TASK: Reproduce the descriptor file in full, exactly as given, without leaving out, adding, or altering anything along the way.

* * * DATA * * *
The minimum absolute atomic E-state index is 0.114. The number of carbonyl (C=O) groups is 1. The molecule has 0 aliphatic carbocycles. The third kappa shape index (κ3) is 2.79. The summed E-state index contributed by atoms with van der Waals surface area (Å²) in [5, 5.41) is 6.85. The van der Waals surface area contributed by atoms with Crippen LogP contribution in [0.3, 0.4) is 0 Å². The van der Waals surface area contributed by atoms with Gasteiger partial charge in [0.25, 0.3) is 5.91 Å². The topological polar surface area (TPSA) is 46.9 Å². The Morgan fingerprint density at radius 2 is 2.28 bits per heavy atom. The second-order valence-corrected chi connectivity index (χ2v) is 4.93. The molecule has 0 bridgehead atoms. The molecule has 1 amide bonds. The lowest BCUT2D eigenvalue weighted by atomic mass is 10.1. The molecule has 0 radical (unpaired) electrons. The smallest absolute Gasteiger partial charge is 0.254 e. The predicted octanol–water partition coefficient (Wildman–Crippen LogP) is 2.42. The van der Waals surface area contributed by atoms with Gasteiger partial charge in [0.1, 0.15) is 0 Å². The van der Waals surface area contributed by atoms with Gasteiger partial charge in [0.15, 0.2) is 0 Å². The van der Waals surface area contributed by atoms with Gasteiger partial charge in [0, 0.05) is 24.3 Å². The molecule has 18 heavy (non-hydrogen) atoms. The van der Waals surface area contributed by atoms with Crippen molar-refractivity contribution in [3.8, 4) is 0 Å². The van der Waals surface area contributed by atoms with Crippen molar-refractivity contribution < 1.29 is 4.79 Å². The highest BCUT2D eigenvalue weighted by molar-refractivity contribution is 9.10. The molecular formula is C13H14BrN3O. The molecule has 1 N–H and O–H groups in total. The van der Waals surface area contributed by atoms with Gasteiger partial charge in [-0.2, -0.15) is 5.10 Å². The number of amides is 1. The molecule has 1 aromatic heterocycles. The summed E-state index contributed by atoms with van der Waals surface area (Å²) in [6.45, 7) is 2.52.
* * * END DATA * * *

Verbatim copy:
The minimum absolute atomic E-state index is 0.114. The number of carbonyl (C=O) groups is 1. The molecule has 0 aliphatic carbocycles. The third kappa shape index (κ3) is 2.79. The summed E-state index contributed by atoms with van der Waals surface area (Å²) in [5, 5.41) is 6.85. The van der Waals surface area contributed by atoms with Crippen LogP contribution in [0.3, 0.4) is 0 Å². The van der Waals surface area contributed by atoms with Gasteiger partial charge in [0.25, 0.3) is 5.91 Å². The topological polar surface area (TPSA) is 46.9 Å². The Morgan fingerprint density at radius 2 is 2.28 bits per heavy atom. The second-order valence-corrected chi connectivity index (χ2v) is 4.93. The molecule has 0 bridgehead atoms. The molecule has 1 amide bonds. The lowest BCUT2D eigenvalue weighted by atomic mass is 10.1. The molecule has 0 radical (unpaired) electrons. The smallest absolute Gasteiger partial charge is 0.254 e. The predicted octanol–water partition coefficient (Wildman–Crippen LogP) is 2.42. The van der Waals surface area contributed by atoms with Gasteiger partial charge in [0.1, 0.15) is 0 Å². The van der Waals surface area contributed by atoms with Gasteiger partial charge in [0.15, 0.2) is 0 Å². The van der Waals surface area contributed by atoms with Gasteiger partial charge in [0, 0.05) is 24.3 Å². The molecule has 18 heavy (non-hydrogen) atoms. The van der Waals surface area contributed by atoms with Crippen molar-refractivity contribution in [3.8, 4) is 0 Å². The van der Waals surface area contributed by atoms with Crippen molar-refractivity contribution < 1.29 is 4.79 Å². The highest BCUT2D eigenvalue weighted by molar-refractivity contribution is 9.10. The molecular formula is C13H14BrN3O. The molecule has 1 N–H and O–H groups in total. The van der Waals surface area contributed by atoms with Gasteiger partial charge in [-0.2, -0.15) is 5.10 Å². The number of amides is 1. The molecule has 1 aromatic heterocycles. The summed E-state index contributed by atoms with van der Waals surface area (Å²) in [6.45, 7) is 2.52.